– review by Emma Park




Hi friends,
Not much to report this week except for the sudden onslaught of winter here in Montreal. Lots of folks are still having a rough go post-election (and with all the other stuff happening globally right now) so here’s a photo from the time Bobby the corgi visited CKUT and everything was good in the world.


We’ve been churning out a steady stream of amazing content lately on the CKUT music blog. Check new reviews of this week’s chart-topper PhernWeyes Blood,Rakam, and Glamour Nails to get started – and there’s plenty more where those came from. Dig right in.

ckut top 30 – november 22, 2016

1. phern – pause clope/cool coma – fixture records CC *
2. loscil – monument builders – kranky CC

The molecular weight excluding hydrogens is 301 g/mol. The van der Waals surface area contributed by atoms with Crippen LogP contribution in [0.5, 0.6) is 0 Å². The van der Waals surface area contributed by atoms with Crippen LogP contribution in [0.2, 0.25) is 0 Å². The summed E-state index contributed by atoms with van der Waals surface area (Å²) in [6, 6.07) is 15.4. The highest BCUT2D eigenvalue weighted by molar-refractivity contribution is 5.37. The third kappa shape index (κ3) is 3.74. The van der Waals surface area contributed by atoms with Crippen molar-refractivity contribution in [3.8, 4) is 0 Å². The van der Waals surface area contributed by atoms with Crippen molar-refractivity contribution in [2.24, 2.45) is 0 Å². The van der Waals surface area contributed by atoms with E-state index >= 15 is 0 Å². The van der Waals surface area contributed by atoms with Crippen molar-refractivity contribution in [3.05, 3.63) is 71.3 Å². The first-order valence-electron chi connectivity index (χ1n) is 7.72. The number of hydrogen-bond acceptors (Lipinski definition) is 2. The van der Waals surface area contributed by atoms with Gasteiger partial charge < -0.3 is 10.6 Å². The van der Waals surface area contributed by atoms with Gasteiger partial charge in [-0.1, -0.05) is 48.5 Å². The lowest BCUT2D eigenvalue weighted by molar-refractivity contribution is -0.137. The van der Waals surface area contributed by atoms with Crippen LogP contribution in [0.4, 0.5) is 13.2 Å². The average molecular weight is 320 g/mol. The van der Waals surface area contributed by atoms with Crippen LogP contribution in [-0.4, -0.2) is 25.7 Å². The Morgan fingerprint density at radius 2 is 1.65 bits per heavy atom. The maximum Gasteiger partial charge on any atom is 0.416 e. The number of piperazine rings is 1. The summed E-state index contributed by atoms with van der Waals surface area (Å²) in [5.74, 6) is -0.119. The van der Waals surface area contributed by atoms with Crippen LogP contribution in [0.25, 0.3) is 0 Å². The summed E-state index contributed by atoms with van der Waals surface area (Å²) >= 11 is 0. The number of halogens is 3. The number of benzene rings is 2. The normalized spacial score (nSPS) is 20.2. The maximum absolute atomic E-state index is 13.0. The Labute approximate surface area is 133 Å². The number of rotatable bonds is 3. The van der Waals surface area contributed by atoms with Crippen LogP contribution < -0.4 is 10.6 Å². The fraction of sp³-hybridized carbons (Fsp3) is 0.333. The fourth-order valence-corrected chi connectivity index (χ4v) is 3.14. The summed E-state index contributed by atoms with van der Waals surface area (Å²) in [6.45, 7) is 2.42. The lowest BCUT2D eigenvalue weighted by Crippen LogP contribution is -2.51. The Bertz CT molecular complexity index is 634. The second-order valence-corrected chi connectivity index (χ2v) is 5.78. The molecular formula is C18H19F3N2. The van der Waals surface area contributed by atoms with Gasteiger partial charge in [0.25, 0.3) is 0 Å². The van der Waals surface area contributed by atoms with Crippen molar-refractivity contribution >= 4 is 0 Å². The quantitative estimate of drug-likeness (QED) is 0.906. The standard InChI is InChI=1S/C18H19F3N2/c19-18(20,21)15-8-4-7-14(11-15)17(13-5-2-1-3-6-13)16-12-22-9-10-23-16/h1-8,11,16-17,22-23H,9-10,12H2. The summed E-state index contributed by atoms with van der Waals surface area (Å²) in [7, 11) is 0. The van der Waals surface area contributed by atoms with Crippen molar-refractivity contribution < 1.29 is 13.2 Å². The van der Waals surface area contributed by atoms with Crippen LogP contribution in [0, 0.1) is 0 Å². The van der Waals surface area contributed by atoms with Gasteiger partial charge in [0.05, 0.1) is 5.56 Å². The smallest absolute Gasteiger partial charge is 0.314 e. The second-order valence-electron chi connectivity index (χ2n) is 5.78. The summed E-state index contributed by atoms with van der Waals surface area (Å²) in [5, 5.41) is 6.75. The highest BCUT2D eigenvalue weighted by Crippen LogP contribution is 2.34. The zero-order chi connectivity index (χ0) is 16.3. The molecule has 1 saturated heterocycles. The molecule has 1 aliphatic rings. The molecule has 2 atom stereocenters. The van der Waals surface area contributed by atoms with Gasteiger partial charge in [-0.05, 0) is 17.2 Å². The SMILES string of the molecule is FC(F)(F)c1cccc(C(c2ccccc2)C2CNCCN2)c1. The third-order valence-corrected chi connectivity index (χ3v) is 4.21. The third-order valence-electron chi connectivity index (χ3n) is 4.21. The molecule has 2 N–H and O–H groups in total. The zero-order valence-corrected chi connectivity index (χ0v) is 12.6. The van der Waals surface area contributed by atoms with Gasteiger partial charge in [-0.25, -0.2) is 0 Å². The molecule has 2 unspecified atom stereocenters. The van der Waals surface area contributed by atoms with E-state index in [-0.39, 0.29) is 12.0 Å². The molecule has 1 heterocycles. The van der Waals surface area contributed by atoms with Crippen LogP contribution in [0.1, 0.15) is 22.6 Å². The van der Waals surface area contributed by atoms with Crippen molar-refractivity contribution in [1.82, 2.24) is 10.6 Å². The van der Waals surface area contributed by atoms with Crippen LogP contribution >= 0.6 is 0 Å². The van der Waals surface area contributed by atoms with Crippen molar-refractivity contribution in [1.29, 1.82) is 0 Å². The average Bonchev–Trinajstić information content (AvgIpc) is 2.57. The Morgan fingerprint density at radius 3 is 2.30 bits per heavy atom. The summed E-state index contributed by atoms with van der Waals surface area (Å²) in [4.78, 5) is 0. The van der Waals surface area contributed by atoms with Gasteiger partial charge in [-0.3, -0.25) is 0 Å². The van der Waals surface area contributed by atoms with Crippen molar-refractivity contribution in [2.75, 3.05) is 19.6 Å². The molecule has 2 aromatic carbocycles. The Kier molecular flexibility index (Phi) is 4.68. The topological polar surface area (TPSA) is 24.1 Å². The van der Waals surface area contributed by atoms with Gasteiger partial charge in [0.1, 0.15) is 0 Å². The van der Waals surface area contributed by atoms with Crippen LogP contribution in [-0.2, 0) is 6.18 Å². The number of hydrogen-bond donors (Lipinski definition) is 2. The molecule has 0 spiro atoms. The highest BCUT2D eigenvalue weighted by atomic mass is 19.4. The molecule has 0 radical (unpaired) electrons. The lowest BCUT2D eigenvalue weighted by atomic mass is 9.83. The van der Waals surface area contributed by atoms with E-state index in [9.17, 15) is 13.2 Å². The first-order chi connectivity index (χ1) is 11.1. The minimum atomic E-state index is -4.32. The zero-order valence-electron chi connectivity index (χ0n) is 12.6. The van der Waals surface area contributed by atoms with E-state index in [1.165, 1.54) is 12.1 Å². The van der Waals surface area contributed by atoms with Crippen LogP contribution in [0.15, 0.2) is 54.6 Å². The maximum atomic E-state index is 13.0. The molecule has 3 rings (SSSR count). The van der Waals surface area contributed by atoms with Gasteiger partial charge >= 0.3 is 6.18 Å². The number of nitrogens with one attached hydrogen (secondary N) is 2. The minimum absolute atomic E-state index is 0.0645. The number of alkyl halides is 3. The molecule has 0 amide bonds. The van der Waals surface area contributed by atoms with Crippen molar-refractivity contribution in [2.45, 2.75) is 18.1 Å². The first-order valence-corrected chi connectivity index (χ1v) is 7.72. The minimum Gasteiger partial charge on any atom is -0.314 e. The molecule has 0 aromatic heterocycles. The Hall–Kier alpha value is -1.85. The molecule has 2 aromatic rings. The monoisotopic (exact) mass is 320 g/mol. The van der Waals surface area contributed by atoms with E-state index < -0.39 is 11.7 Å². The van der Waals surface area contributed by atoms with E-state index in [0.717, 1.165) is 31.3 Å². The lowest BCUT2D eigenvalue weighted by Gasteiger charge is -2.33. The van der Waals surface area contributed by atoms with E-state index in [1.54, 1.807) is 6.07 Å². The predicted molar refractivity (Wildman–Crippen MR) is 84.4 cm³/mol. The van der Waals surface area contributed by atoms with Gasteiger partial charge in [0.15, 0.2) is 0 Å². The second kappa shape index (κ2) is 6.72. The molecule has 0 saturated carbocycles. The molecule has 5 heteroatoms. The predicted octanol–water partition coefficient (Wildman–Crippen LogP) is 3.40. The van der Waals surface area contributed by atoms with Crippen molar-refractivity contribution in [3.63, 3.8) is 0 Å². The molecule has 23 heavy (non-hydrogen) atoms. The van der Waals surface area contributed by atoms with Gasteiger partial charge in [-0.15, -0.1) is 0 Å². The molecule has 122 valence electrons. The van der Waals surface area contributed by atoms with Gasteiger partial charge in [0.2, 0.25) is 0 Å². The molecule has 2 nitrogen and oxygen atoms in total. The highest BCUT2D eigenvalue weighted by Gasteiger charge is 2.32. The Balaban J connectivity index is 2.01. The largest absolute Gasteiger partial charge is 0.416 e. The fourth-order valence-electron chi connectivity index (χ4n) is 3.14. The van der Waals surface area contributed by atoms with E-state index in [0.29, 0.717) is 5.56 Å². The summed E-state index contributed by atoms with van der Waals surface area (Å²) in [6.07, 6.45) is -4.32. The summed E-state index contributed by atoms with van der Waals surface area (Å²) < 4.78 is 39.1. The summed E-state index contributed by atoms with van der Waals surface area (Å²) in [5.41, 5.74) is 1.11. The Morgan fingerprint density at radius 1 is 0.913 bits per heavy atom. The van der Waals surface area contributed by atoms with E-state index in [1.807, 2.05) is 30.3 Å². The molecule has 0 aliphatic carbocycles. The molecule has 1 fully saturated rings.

3. tanya tagaq – retribution – six shooter CC
4. ylangylang – life without structure – self-released CC *
5. weyes blood – front row seat to earth – mexican summer Continue reading


Album Review: Phern – cool coma

a2678303782_10The brand-new release from Phern, a supergroup composed of underground darlings from the Montreal indie scene, proves once again that the city is a both a breeding ground and a blank canvas for creative ventures big and small. Phern, which consists of members from Moss Lime, Soft Cone, and Sheer Agony (to name a few), has quietly written and produced the tiny EP Pause Clope and a tightly spiraling LP cool coma within the 514 city limits. The group could be dismissed as another cute local band if not for the fact that its members have already weathered the city’s saturated music scene, and thus have been able to create an album that adeptly straddles a label of jangle-pop and experimentalism.